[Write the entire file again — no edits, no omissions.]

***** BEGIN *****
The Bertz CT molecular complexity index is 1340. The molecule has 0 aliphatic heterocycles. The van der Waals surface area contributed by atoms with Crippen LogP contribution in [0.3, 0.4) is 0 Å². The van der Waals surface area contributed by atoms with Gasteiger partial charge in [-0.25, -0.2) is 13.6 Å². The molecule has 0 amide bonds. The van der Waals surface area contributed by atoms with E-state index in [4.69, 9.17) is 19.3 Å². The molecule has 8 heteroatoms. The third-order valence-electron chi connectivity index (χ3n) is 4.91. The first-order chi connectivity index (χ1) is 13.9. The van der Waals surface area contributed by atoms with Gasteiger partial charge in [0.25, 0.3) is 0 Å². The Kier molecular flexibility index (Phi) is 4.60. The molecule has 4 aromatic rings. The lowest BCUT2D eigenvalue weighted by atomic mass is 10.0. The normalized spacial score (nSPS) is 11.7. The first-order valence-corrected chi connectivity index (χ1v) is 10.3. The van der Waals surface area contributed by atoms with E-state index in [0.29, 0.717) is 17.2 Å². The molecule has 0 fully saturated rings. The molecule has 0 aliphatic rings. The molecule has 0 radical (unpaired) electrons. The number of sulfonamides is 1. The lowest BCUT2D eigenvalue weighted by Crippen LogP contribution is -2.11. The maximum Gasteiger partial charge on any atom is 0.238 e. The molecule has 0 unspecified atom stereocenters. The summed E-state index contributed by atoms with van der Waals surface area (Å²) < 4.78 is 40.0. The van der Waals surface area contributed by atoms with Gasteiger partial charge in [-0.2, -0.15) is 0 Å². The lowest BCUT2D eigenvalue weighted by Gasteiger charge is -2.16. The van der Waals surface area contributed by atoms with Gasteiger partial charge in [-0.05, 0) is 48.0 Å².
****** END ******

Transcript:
The Bertz CT molecular complexity index is 1340. The molecule has 0 aliphatic heterocycles. The van der Waals surface area contributed by atoms with Crippen LogP contribution in [0.3, 0.4) is 0 Å². The van der Waals surface area contributed by atoms with Gasteiger partial charge in [-0.25, -0.2) is 13.6 Å². The molecule has 0 amide bonds. The van der Waals surface area contributed by atoms with E-state index in [4.69, 9.17) is 19.3 Å². The molecule has 8 heteroatoms. The third-order valence-electron chi connectivity index (χ3n) is 4.91. The first-order chi connectivity index (χ1) is 13.9. The van der Waals surface area contributed by atoms with Gasteiger partial charge in [0.25, 0.3) is 0 Å². The Kier molecular flexibility index (Phi) is 4.60. The molecule has 4 aromatic rings. The lowest BCUT2D eigenvalue weighted by atomic mass is 10.0. The normalized spacial score (nSPS) is 11.7. The first-order valence-corrected chi connectivity index (χ1v) is 10.3. The van der Waals surface area contributed by atoms with E-state index in [0.29, 0.717) is 17.2 Å². The molecule has 0 fully saturated rings. The molecule has 0 aliphatic rings. The molecule has 0 radical (unpaired) electrons. The number of sulfonamides is 1. The lowest BCUT2D eigenvalue weighted by Crippen LogP contribution is -2.11. The maximum Gasteiger partial charge on any atom is 0.238 e. The molecule has 0 unspecified atom stereocenters. The summed E-state index contributed by atoms with van der Waals surface area (Å²) < 4.78 is 40.0. The van der Waals surface area contributed by atoms with Gasteiger partial charge in [-0.2, -0.15) is 0 Å². The lowest BCUT2D eigenvalue weighted by Gasteiger charge is -2.16. The van der Waals surface area contributed by atoms with Gasteiger partial charge in [-0.05, 0) is 48.0 Å².